Gesta tristis tristis

Mournful Duskywing

The mournful duskywing is one of the two duskywings in our area with white hind wing fringes, the other being the funereal. They are similar, such that one may have to resort to certain clues to reach a decent identification. Most importantly, funeralis uses Fabaceae-family plants such as deerweed as their larval food plants, while tristis only uses oaks. In our area, that generally means coast live oak Quercus agrifolia and interior live oak (Q. wislizeni). The Emmels (1973) also mention blue oak (Q. douglasii), and valley oak (Q. lobata), which range from about the latitude of Santa Barbara to the north for the most part, while coast and interior live oaks hug the coast all the way down to the Mexican border. So if you see a skipper with white fringe interested in an oak tree's leaves, it may be a female tristis, while a female funeralis is only going to oviposit on legumes. For males, there is a genitalic difference, which is of no help to most people, but there is this tip from Gordon Pratt: male mournful duskywings hilltop to await females, while funereal males do not hilltop. Whether the lighter patch of scales on the forewing near the hyaline spots is a dependable field mark is uncertain. So the identifications below are my best efforts, but I don't pretend to be absolutely certain.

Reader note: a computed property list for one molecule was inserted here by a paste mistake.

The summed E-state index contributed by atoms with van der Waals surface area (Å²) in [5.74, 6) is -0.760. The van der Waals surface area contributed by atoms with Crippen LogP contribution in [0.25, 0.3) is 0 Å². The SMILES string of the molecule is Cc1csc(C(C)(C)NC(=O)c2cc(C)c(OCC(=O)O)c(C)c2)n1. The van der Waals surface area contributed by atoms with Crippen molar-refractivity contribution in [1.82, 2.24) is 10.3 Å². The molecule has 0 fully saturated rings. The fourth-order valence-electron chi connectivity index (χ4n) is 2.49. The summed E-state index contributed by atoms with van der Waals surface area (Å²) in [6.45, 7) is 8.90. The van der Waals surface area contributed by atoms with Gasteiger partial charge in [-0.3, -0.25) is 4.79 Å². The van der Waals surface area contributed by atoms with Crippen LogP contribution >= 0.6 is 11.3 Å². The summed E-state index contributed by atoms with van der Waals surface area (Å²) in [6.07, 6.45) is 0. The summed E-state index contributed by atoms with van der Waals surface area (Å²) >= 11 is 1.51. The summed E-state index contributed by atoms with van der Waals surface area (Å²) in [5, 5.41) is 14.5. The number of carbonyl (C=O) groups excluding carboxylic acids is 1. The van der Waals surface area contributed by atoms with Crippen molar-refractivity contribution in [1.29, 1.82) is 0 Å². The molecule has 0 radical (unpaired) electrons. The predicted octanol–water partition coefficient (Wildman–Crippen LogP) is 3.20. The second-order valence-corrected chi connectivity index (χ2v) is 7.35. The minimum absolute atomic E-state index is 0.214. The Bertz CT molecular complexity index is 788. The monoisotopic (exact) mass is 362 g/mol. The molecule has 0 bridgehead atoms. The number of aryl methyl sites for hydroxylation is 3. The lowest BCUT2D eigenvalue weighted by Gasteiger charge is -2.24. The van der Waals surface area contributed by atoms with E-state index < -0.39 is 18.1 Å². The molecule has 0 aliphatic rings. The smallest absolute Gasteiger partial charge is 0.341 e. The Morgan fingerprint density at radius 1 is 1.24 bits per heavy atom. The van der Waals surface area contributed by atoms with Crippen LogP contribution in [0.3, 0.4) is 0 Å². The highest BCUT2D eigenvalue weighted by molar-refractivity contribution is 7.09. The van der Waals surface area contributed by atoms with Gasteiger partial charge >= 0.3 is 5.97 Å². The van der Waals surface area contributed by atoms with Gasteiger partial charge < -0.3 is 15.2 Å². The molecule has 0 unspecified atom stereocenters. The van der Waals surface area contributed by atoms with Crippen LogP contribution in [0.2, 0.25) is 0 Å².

Females lay eggs singly on tender young oak leaves. Caterpillars make shelters in the oak leaf, cutting a small flap when they are small, and often silking two leaves together when they are mature. They feed outside the shelter. When fully fed, they pupate in this leaf shelter as well.

Gesta tristis tristis - Mournful Duskywing
A female mournful duskywing in my garden in Long Beach, Sept. 23, 2005.
Gesta tristis tristis - Mournful Duskywing
A male tristis in San Gabriel Canyon on August 13, 2005.
Original description of Gesta tristis tristis - Mournful Duskywing from 1852
Tristis was named (as Thanaos tristis) by Boisduval in 1852 in the Parisian journal Annales de la Société entomologique de France.

©Dennis Walker